Also, if pressing stability and durability equivalent to those of the glass substrate 11 having optical isotropy are preferred to the thinness in the fourth embodiment, a transparent resin plate 16 having optical isotropy may appropriately be disposed between the transparent touch panel 1 and the liquid crystal display 2 (see FIG. 15). If pressing stability and durability equivalent to those of the glass substrate 11 having optical isotropy are preferred to the thinness in the sixth embodiment, the transparent resin plate 16 having optical isotropy may appropriately be disposed between the optically isotropic film 12 and the lower optical phase difference film 6 (see FIG. 16). As the material of the transparent resin plate 16 having optical isotropy, resins superior in transparency such as polycarbonate resins, acrylic resins, or polystyrene resins are used. The thickness of the transparent resin plate 16 is 0.3-5.0 mm. With a thickness less than 0.3 mm, the transparent resin plate 16 would deteriorate in pressing stability and durability and therefore more prone to yield recesses or other deformations due to repeated inputs. Also, with a thickness over 5.0 mm, the transparent resin plate 16 would be heavier than glass, impracticable as portable equipment.

The transparent film 22 is superior in transparency less in moisture permeability and excellent in dimensional stability in terms of its functions. As the material for the transparent film 22, polyethylene terephthalate, polybutylene terephthalate, polystyrene, polyether ketone, polyolefine, or the like is used. The thickness of the transparent film 22 is not more than 100 μm, and is preferably 80 μm.

Also, a low-reflection processed layer 23 may be provided by performing a low reflection process on the upper surface of the transparent film 22 laminated on the upper surface of the upper polarizer 8. The low reflection process for forming the low-reflection processed layer 23 may be done by applying a low reflection material using a low refractive index resin such as fluororesin or silicon resin; or forming a metallic multilayer film by evaporation or the like; or laminating a low reflection film; or processing the surface into a satin finish state by sandblasting, embossing, mat coating, etching, or the like. It is also possible to perform combinations among these low reflection processes.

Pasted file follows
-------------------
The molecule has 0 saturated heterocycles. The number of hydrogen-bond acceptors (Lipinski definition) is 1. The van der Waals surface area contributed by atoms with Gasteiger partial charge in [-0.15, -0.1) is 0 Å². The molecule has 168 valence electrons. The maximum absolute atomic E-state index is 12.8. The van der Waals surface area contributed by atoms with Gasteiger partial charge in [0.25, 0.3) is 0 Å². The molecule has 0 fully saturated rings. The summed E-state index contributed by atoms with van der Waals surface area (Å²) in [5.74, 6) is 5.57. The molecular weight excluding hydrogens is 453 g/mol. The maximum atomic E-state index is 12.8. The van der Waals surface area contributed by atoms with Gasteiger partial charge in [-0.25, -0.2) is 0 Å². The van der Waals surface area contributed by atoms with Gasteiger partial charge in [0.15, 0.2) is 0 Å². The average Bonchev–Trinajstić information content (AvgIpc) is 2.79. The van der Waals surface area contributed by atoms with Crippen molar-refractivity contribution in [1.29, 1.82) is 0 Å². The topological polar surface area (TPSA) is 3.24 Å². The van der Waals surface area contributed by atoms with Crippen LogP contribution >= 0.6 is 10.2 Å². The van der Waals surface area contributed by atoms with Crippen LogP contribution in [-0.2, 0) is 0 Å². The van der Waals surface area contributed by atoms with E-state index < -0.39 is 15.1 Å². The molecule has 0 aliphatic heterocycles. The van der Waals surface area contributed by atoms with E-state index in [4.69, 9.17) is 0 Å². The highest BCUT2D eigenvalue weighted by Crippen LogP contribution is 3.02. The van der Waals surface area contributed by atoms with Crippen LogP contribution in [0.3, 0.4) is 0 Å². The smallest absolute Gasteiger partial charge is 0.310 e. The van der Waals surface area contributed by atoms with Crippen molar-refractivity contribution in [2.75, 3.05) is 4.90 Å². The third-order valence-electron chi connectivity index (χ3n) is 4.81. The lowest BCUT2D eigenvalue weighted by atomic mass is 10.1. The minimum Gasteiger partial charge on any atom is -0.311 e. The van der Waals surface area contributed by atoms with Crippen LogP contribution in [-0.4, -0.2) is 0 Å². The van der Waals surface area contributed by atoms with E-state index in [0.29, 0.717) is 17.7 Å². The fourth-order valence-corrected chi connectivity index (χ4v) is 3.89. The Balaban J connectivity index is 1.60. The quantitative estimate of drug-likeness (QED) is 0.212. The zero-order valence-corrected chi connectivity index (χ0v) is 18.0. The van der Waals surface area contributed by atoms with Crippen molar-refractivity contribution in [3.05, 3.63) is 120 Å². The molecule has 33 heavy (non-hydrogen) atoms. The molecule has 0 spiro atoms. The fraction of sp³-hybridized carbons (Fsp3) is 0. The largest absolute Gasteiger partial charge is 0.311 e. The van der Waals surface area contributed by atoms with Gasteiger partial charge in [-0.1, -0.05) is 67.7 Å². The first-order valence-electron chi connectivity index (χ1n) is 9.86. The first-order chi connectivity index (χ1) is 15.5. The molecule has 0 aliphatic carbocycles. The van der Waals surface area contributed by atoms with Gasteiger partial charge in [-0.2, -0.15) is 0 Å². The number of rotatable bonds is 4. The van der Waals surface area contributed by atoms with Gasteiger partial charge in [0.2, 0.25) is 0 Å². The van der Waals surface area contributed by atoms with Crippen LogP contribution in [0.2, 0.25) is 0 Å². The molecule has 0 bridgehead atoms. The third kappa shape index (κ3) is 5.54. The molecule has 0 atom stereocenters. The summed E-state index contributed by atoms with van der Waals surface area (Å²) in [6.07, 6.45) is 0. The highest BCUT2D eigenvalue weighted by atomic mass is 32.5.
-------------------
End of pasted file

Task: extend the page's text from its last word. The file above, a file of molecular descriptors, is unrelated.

Also, an antifouling processed layer 24 may be provided by performing an antifouling process on the upper surface of the transparent film 22 laminated on the upper surface of the upper polarizer 8.

Also, a hard coat processed layer 25 may be provided by performing a hard coat process in order to protect the transparent film 22 laminated on the upper surface of the upper polarizer 8 from wearing due to presses by finger or pen or the like. For example, the hard coat processed layer 25 using acrylic resin, silicon resin, UV curing resin, or the like is formed.

Further, the low-reflection processed layer 23, the antifouling processed layer 24, and the hard coat processed layer 25 may also be formed in combinations of several means as shown above.

By arranging the touch panel 1 and the upper polarizer 8 in the above constitution, reflected light due to the light incident from external can be suppressed in the following manner.

Incident light that has been transmitted through the transparent film 22 from the observer side passes through the upper polarizer 8, becoming linearly polarized light. The rest of functions and effects are the same as in the foregoing embodiments.